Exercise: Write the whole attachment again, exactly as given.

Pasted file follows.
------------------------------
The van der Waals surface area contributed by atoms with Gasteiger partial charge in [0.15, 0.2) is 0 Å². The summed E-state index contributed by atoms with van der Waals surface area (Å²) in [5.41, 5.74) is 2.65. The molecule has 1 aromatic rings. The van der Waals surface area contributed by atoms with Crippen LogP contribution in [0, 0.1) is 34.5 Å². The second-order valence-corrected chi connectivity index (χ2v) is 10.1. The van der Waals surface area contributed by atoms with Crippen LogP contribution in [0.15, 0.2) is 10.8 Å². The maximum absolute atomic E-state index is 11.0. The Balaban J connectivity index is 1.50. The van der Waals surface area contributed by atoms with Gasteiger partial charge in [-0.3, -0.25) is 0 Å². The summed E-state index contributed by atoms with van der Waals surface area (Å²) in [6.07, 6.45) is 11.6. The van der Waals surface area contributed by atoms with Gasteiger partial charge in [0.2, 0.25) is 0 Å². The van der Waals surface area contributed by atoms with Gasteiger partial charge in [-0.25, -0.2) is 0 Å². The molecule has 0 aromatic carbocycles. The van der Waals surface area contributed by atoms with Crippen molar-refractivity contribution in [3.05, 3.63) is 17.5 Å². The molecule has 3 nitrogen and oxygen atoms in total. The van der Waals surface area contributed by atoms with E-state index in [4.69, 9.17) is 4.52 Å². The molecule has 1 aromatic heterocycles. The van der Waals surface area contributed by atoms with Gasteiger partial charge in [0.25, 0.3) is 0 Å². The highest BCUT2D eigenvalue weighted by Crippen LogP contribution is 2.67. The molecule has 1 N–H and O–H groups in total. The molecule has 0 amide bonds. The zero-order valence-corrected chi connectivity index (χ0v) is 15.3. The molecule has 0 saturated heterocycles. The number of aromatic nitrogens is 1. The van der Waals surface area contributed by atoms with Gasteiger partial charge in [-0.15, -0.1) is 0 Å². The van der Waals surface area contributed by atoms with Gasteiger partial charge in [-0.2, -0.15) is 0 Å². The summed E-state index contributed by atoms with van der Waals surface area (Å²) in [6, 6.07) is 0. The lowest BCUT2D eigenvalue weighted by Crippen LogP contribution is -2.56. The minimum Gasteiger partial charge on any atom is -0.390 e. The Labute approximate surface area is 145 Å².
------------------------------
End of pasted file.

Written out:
The van der Waals surface area contributed by atoms with Gasteiger partial charge in [0.15, 0.2) is 0 Å². The summed E-state index contributed by atoms with van der Waals surface area (Å²) in [5.41, 5.74) is 2.65. The molecule has 1 aromatic rings. The van der Waals surface area contributed by atoms with Crippen LogP contribution in [0, 0.1) is 34.5 Å². The second-order valence-corrected chi connectivity index (χ2v) is 10.1. The van der Waals surface area contributed by atoms with Crippen LogP contribution in [0.15, 0.2) is 10.8 Å². The maximum absolute atomic E-state index is 11.0. The Balaban J connectivity index is 1.50. The van der Waals surface area contributed by atoms with Gasteiger partial charge in [-0.3, -0.25) is 0 Å². The summed E-state index contributed by atoms with van der Waals surface area (Å²) in [6.07, 6.45) is 11.6. The van der Waals surface area contributed by atoms with Gasteiger partial charge in [0.2, 0.25) is 0 Å². The van der Waals surface area contributed by atoms with Gasteiger partial charge in [-0.25, -0.2) is 0 Å². The molecule has 0 aromatic carbocycles. The van der Waals surface area contributed by atoms with Crippen molar-refractivity contribution in [3.05, 3.63) is 17.5 Å². The molecule has 3 nitrogen and oxygen atoms in total. The van der Waals surface area contributed by atoms with E-state index in [4.69, 9.17) is 4.52 Å². The molecule has 1 aromatic heterocycles. The van der Waals surface area contributed by atoms with Gasteiger partial charge in [0.25, 0.3) is 0 Å². The highest BCUT2D eigenvalue weighted by Crippen LogP contribution is 2.67. The molecule has 1 N–H and O–H groups in total. The molecule has 0 amide bonds. The zero-order valence-corrected chi connectivity index (χ0v) is 15.3. The molecule has 0 saturated heterocycles. The number of aromatic nitrogens is 1. The van der Waals surface area contributed by atoms with Gasteiger partial charge in [-0.15, -0.1) is 0 Å². The van der Waals surface area contributed by atoms with Gasteiger partial charge in [-0.2, -0.15) is 0 Å². The summed E-state index contributed by atoms with van der Waals surface area (Å²) in [6, 6.07) is 0. The lowest BCUT2D eigenvalue weighted by Crippen LogP contribution is -2.56. The minimum Gasteiger partial charge on any atom is -0.390 e. The Labute approximate surface area is 145 Å².